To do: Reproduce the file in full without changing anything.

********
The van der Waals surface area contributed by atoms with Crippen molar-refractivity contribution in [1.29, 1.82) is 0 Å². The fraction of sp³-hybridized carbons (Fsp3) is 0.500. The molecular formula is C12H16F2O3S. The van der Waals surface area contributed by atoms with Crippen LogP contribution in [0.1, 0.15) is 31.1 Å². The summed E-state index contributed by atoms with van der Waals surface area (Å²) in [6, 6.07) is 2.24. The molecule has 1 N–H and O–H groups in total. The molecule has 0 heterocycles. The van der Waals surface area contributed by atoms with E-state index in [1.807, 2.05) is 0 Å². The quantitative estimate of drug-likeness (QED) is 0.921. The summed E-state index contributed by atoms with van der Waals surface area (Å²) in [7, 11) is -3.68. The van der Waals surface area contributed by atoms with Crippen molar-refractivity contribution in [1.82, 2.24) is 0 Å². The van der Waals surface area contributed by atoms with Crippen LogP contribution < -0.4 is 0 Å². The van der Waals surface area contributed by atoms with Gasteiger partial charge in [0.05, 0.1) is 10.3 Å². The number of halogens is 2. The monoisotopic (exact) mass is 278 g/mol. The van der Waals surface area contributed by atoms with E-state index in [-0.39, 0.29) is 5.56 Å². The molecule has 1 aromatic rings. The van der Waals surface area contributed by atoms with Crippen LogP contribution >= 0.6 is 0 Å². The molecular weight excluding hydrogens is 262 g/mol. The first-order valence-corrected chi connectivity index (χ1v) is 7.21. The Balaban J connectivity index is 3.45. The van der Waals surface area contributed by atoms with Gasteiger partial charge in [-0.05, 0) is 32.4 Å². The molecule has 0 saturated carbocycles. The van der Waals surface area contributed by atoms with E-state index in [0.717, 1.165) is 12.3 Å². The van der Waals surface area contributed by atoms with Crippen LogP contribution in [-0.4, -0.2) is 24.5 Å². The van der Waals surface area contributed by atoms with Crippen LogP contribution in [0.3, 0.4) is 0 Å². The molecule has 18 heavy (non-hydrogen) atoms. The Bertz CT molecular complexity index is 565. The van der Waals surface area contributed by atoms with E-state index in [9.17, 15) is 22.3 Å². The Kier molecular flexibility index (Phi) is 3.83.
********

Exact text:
The van der Waals surface area contributed by atoms with Crippen molar-refractivity contribution in [1.29, 1.82) is 0 Å². The fraction of sp³-hybridized carbons (Fsp3) is 0.500. The molecular formula is C12H16F2O3S. The van der Waals surface area contributed by atoms with Crippen LogP contribution in [0.1, 0.15) is 31.1 Å². The summed E-state index contributed by atoms with van der Waals surface area (Å²) in [6, 6.07) is 2.24. The molecule has 1 N–H and O–H groups in total. The molecule has 0 heterocycles. The van der Waals surface area contributed by atoms with E-state index in [1.807, 2.05) is 0 Å². The quantitative estimate of drug-likeness (QED) is 0.921. The summed E-state index contributed by atoms with van der Waals surface area (Å²) in [7, 11) is -3.68. The van der Waals surface area contributed by atoms with Crippen molar-refractivity contribution in [1.82, 2.24) is 0 Å². The van der Waals surface area contributed by atoms with Crippen LogP contribution < -0.4 is 0 Å². The van der Waals surface area contributed by atoms with Gasteiger partial charge in [0.05, 0.1) is 10.3 Å². The number of halogens is 2. The monoisotopic (exact) mass is 278 g/mol. The van der Waals surface area contributed by atoms with E-state index in [-0.39, 0.29) is 5.56 Å². The molecule has 1 aromatic rings. The van der Waals surface area contributed by atoms with Crippen LogP contribution >= 0.6 is 0 Å². The molecular weight excluding hydrogens is 262 g/mol. The first-order valence-corrected chi connectivity index (χ1v) is 7.21. The Balaban J connectivity index is 3.45. The van der Waals surface area contributed by atoms with Gasteiger partial charge in [-0.05, 0) is 32.4 Å². The molecule has 0 saturated carbocycles. The van der Waals surface area contributed by atoms with E-state index in [0.717, 1.165) is 12.3 Å². The van der Waals surface area contributed by atoms with Crippen LogP contribution in [-0.4, -0.2) is 24.5 Å². The van der Waals surface area contributed by atoms with Crippen LogP contribution in [0.3, 0.4) is 0 Å². The molecule has 18 heavy (non-hydrogen) atoms. The Bertz CT molecular complexity index is 565. The van der Waals surface area contributed by atoms with E-state index in [9.17, 15) is 22.3 Å². The Kier molecular flexibility index (Phi) is 3.83.